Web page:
A financial incentive program works best when there is a strong relationship between effort, performance and reward, said Andrew Ryan, an associate professor of health management and policy at the University of Michigan. “When you look at the incentive programs out there, so many of them fail this basic idea,” Ryan said. Incentives also must be large enough to make people take notice, but not so big that incentives overshadow other priorities. In addition, programs must measure the quality and outcome factors that matter most.
In the case of the nursing home demonstration, the relationship between effort, results and reward was too tenuous, Grabowski said.
The design flaws in the Medicare incentive programs aren't entirely the CMS' fault. Ryan said the flaws can be attributed in part to the legal requirement that CMS demonstrations either reduce federal costs or at least curb spending growth. The link between effort and reward is weakened because rewards and penalties must be budget-neutral. Thus, participants don't know until all results are in what their performance will be worth financially.
Now, the CMS is preparing to implement new Medicare financial incentives for skilled-nursing facilities nationally. That program will take effect in 2019. The proposal for value-based purchasing at nursing homes is different from Medicare's prior nursing home initiative in key ways. Medicare will withhold a percentage of payments from SNFs that can be earned back based on each facility's performance relative to other facilities' scores. The program will put 2% of payment on the line.
But some experts say that initiative has a potentially fatal design flaw—the financial incentive may be too small. How much of an incentive to offer has proven tricky for Medicare's recent efforts. Too little and no one pays attention. Too much and the potential for unintended consequences increases. “Nobody knows where that sweet spot is,” said Dr. Rachel Werner, an investigator for the Veterans Health Administration's Center for Health Equity Research and Promotion who studies incentives and provider behavior.
The amount Medicare has relied on for various incentives probably isn't right, Werner said. “Two percent is probably too low,” she said. “We have lots of experience with 2% and it doesn't work.”
Dr. David Gifford, senior vice president of quality and regulatory affairs for the American Health Care Association, a trade group for post-acute providers, agreed that 2% might not be enough to get nursing homes' attention.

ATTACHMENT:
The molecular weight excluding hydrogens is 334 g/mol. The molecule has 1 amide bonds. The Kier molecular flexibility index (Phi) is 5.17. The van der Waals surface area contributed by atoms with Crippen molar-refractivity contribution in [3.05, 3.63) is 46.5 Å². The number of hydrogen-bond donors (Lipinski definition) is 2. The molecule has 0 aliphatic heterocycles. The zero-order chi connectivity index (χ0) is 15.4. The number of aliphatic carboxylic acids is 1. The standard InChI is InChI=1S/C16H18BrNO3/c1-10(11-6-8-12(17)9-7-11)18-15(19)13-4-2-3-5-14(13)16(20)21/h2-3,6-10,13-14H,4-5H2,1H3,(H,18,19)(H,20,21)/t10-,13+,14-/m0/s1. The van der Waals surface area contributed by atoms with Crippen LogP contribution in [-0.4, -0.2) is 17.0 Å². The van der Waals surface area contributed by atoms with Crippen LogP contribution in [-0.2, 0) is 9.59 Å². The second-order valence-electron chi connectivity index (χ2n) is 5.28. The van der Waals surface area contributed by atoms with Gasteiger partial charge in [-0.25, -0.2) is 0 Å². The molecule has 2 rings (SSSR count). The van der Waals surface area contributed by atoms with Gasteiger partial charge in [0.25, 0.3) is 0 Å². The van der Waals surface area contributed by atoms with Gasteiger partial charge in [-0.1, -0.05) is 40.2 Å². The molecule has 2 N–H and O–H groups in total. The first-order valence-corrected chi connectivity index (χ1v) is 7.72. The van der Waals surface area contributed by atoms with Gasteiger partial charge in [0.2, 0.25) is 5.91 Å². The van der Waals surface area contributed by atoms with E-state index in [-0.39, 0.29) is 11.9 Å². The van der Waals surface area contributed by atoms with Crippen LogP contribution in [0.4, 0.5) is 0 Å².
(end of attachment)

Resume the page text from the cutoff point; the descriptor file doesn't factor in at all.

The size of the financial incentive was an issue in Medicare's Premier Hospital Quality Incentive Demonstration, which ran from 2003 to 2009. Hospitals in the Premier test were eligible for incentives of 1% to 2%. Quality improved at first when compared with hospitals not eligible for incentives. But after five years, the two groups' scores were virtually identical, according to Werner and her colleagues who studied the program.
Medicare's subsequent mandatory effort, the hospital value-based purchasing program that's been underway since 2012, gradually increases the incentive from 1% to 2% by 2017. One study found no change in quality or patient experience in the early months of the incentives compared with the five years earlier. Treasure Valley Hospital in Boise, Idaho, received the largest award measured by percentage in 2013—a total of $6,424, amounting to 0.8% of its Medicare revenue.
The designers of the hospital value-based purchasing program have faced another tough challenge—how to select the best measures for performance. Too often, incentives for quality are tied to performance on irrelevant measures. The measures selected often are those that are easiest to compile, said Dr. Ashish Jha, a Harvard University health policy professor who studies quality improvement. “We often don't pay attention to quality,” he said. “And when we do, we don't measure the right thing.”
Jha's research measured mortality rates for hospitals inside and outside the Premier test of quality incentives and found no difference among patients hospitalized for pneumonia, congestive heart failure, heart bypass surgery or acute myocardial infarction. Nevertheless, the CMS expanded the effort nationally.
Similarly, Jha said Medicare's test of accountable care does not measure the results that matter most to patients, such as how well patients function in their daily lives after treatment. That's also true for the CMS incentive effort using bundled payments for hip and knee surgery. “They want to be able to return to the things they used to do,” he said. “We shouldn't have a bundled payment program unless we measure what matters.”
In the past, Medicare has had more potent and successful programs changing financial incentives. Until the early 1980s, Medicare paid hospitals based on their costs, giving providers little incentive to improve efficiency. In 1983, Medicare shifted to paying hospitals fixed prices through diagnosis-related groups, which later were adjusted for patients' severity of illness.
Hospitals responded. The length of hospital visits dropped. “The decision of how we treat people is incredibly responsive to price,” said David Cutler, a Harvard University economics professor and health policy expert.